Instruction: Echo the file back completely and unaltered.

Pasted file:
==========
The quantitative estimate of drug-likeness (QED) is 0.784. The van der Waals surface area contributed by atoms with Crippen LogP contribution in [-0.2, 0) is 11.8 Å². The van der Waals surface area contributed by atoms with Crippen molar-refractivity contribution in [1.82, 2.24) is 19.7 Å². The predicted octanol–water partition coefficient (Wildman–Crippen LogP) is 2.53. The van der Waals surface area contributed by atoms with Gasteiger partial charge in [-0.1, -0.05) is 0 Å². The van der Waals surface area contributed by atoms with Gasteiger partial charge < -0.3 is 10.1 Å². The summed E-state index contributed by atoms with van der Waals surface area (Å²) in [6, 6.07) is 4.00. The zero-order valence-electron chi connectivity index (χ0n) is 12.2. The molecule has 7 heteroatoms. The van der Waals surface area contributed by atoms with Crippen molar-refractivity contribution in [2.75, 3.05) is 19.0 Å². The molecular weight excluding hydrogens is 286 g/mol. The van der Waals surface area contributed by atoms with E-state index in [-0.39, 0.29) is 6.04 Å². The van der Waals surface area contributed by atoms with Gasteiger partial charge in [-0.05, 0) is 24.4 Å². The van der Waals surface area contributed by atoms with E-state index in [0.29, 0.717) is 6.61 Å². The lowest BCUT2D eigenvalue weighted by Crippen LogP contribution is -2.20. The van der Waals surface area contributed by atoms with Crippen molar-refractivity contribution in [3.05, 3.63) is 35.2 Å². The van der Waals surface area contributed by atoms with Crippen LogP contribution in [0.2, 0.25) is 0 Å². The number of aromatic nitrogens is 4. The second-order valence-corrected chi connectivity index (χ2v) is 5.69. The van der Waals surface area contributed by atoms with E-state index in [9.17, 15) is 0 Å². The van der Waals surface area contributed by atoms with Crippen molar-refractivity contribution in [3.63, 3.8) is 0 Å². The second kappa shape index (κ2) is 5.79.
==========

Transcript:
The quantitative estimate of drug-likeness (QED) is 0.784. The van der Waals surface area contributed by atoms with Crippen LogP contribution in [-0.2, 0) is 11.8 Å². The van der Waals surface area contributed by atoms with Crippen molar-refractivity contribution in [1.82, 2.24) is 19.7 Å². The predicted octanol–water partition coefficient (Wildman–Crippen LogP) is 2.53. The van der Waals surface area contributed by atoms with Gasteiger partial charge in [-0.1, -0.05) is 0 Å². The van der Waals surface area contributed by atoms with Gasteiger partial charge < -0.3 is 10.1 Å². The summed E-state index contributed by atoms with van der Waals surface area (Å²) in [6, 6.07) is 4.00. The zero-order valence-electron chi connectivity index (χ0n) is 12.2. The molecule has 7 heteroatoms. The van der Waals surface area contributed by atoms with Crippen molar-refractivity contribution in [2.75, 3.05) is 19.0 Å². The molecular weight excluding hydrogens is 286 g/mol. The van der Waals surface area contributed by atoms with E-state index in [-0.39, 0.29) is 6.04 Å². The van der Waals surface area contributed by atoms with Gasteiger partial charge in [-0.05, 0) is 24.4 Å². The van der Waals surface area contributed by atoms with E-state index in [0.29, 0.717) is 6.61 Å². The lowest BCUT2D eigenvalue weighted by Crippen LogP contribution is -2.20. The van der Waals surface area contributed by atoms with Crippen molar-refractivity contribution in [3.05, 3.63) is 35.2 Å². The van der Waals surface area contributed by atoms with Crippen LogP contribution in [0.2, 0.25) is 0 Å². The number of aromatic nitrogens is 4. The second-order valence-corrected chi connectivity index (χ2v) is 5.69. The van der Waals surface area contributed by atoms with E-state index in [9.17, 15) is 0 Å². The van der Waals surface area contributed by atoms with Crippen molar-refractivity contribution in [3.63, 3.8) is 0 Å². The second kappa shape index (κ2) is 5.79.